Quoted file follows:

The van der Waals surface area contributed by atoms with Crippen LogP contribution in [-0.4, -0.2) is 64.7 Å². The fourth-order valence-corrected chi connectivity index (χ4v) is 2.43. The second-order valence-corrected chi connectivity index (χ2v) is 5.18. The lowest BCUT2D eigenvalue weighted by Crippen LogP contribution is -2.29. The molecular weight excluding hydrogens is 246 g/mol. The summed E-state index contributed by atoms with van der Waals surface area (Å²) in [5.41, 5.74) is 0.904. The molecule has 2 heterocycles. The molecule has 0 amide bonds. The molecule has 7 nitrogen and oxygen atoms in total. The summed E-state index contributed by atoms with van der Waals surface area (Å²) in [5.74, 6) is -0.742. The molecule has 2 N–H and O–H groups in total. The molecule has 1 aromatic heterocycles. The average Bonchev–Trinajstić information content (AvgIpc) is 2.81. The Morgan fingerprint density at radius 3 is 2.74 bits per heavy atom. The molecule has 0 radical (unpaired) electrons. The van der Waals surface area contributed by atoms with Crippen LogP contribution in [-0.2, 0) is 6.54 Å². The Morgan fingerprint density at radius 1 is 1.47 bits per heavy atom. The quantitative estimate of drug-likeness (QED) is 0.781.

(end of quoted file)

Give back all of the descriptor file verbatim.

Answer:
The van der Waals surface area contributed by atoms with Crippen LogP contribution in [-0.4, -0.2) is 64.7 Å². The fourth-order valence-corrected chi connectivity index (χ4v) is 2.43. The second-order valence-corrected chi connectivity index (χ2v) is 5.18. The lowest BCUT2D eigenvalue weighted by Crippen LogP contribution is -2.29. The molecular weight excluding hydrogens is 246 g/mol. The summed E-state index contributed by atoms with van der Waals surface area (Å²) in [5.41, 5.74) is 0.904. The molecule has 2 heterocycles. The molecule has 0 amide bonds. The molecule has 7 nitrogen and oxygen atoms in total. The summed E-state index contributed by atoms with van der Waals surface area (Å²) in [5.74, 6) is -0.742. The molecule has 2 N–H and O–H groups in total. The molecule has 1 aromatic heterocycles. The average Bonchev–Trinajstić information content (AvgIpc) is 2.81. The Morgan fingerprint density at radius 3 is 2.74 bits per heavy atom. The molecule has 0 radical (unpaired) electrons. The van der Waals surface area contributed by atoms with Crippen LogP contribution in [-0.2, 0) is 6.54 Å². The Morgan fingerprint density at radius 1 is 1.47 bits per heavy atom. The quantitative estimate of drug-likeness (QED) is 0.781.